Often, because of virtual net metering, participants in a community solar project receive credits from the electric company for the energy their share of the community solar project has provided to the grid. The relationship between community solar projects and the power grid is an important one, so let’s explore that more in-depth.

How Does Community Solar Improve the Grid?

So we know that community solar projects are valuable for making solar power available to more people and empowering them to experience all the associated financial savings. But that’s not the only benefit of these systems. Community solar projects help improve the reliability and overall strength of the grid by contributing electricity that, in turn, lowers the demand curve, alleviates grid stress, and reduces the cost of upgrading and maintaining the grid.

You might remember how in Texas last winter, the grid’s reliability was an extremely hot topic during the cold weather that tested its capabilities. Equipment upgrades, diversification in energy production, and other strategies can help to improve grid stability. Community solar projects are an essential component of that toolset.

What Is the Grid?

In order to lay a solid foundation for the information ahead, let’s sidestep for a sec and talk about what the grid is and how it works. It’s a term we’ve all heard, but let’s define it for the sake of completeness and clarity. The grid is the network of electrical generation facilities, distribution lines, voltage converters, distribution channels — all of it. The interconnectedness of all electrical creation and distribution is the grid.

Wait a Sec, If I have Solar, Do I Need the Grid?

In short, usually, yes. Disconnecting completely from the grid is possible, but it’s not what most people do. First of all, when the sun isn’t shining, your solar cells can’t generate electricity. So staying on the grid is helpful for those on-demand moments.  Second, if you’re disconnected from the grid, you can’t contribute to the grid. And that contribution is where a lot of the cost-savings are found. It’s also what makes the grid more stable.

Community Solar Projects Reduce Grid Demand

Every kilowatt-hour you’re able to generate and use yourself is one more that doesn’t have to come from the grid. Multiply that over many households and many community solar projects and it’s easy to see why these policy initiatives can have a major impact.

Community Solar Projects Supply Electricity to the Grid

Solar panels generate electricity whenever the sun is shining on them, and it’s often more than what the participants in the community solar project need. That’s when you begin to provide the grid with power and reduce the power plant’s need to meet demand.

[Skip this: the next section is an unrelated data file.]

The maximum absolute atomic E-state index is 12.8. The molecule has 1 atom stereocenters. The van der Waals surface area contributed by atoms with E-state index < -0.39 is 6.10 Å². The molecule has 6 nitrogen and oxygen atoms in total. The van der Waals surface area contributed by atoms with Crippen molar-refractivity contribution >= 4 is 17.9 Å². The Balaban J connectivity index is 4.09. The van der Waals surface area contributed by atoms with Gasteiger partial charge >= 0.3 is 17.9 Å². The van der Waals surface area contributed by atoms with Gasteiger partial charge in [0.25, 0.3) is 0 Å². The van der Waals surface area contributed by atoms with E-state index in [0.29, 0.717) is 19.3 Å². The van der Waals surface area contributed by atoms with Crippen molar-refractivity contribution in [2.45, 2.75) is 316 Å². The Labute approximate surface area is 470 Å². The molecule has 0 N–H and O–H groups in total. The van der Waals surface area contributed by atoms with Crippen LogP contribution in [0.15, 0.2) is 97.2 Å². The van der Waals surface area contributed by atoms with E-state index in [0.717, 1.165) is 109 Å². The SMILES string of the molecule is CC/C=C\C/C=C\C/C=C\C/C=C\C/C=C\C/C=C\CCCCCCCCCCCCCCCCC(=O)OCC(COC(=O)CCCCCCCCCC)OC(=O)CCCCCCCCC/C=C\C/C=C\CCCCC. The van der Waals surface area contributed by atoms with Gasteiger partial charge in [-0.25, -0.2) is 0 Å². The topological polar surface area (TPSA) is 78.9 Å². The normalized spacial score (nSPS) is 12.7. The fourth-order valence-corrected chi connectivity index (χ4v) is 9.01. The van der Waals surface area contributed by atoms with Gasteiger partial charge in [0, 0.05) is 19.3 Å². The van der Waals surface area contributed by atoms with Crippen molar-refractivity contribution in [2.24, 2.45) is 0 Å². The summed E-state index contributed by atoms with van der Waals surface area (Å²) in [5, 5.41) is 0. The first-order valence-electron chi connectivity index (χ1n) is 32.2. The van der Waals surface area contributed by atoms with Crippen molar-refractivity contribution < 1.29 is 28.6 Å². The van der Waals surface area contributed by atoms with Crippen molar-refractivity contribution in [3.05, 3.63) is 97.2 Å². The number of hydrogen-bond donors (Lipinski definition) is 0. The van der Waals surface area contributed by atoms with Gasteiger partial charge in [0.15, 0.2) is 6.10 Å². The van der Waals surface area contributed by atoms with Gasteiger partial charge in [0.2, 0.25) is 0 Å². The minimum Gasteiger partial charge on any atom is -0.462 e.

Community Solar Projects Reduce Grid Stress

Because we can’t see electricity, it’s easy to think of it in an abstract sense but, in reality, it’s a lot more like transmitting water. A lot has to happen in order for water to come out of the faucet when you turn the handle. Electricity is the same. It must be generated, converted, transmitted, stored, distributed, and so on. Despite being invisible, there’s a very real supply chain at work. Using your own solar lessens “wear and tear” on the grid, and that can reduce maintenance and upgrade costs.

The Future of Community Solar Projects 

Community solar projects are relatively new and small, but it’s a sector of the industry that’s snowballing. Presently, a few states — Minnesota, Massachusetts, and New York — are leading the pack. But the Solar Energy Industries Association reported that 2019 was the third year in a row with 500+ megawatts of installations. Additionally, other states, like Illinois and New Jersey, are expanding initiatives. At the start of 2020, the United States had roughly two gigawatts of community solar projects in operation out of a 76-gigawatt total from all solar plants.⁵

The outlook for community solar is positive. One of the most promising efforts is due to the National Community Solar Partnership initiative spearheaded by the  U.S. Department of Energy. It’s making community solar a reality for everyone and has the goal of bringing community solar to five million American households by 2025. A move that will save about a billion dollars.⁶

Are You Interested in Community Solar?

This article is part of the Chariot University series that seeks to educate and inform consumers about the electricity industry and the options that are available to them. Did you find it helpful? Check out the others in the series to learn more about solar power, the grid, and other aspects of retail electricity that affect us all.

References

1. https://www.c2es.org/content/renewable-energy/

2.https://www.solarpowerworldonline.com/2022/01/us-community-solar-industry-commits-to-doe-goal/

3. https://www.energy.gov/eere/solar/community-solar-basics

4. https://www.nrel.gov/state-local-tribal/community-solar.html

5. https://www.seia.org/research-resources/solar-market-insight-report-2019-year-review

6. https://www.energy.gov/articles/doe-sets-2025-community-solar-target-power-5-million-homes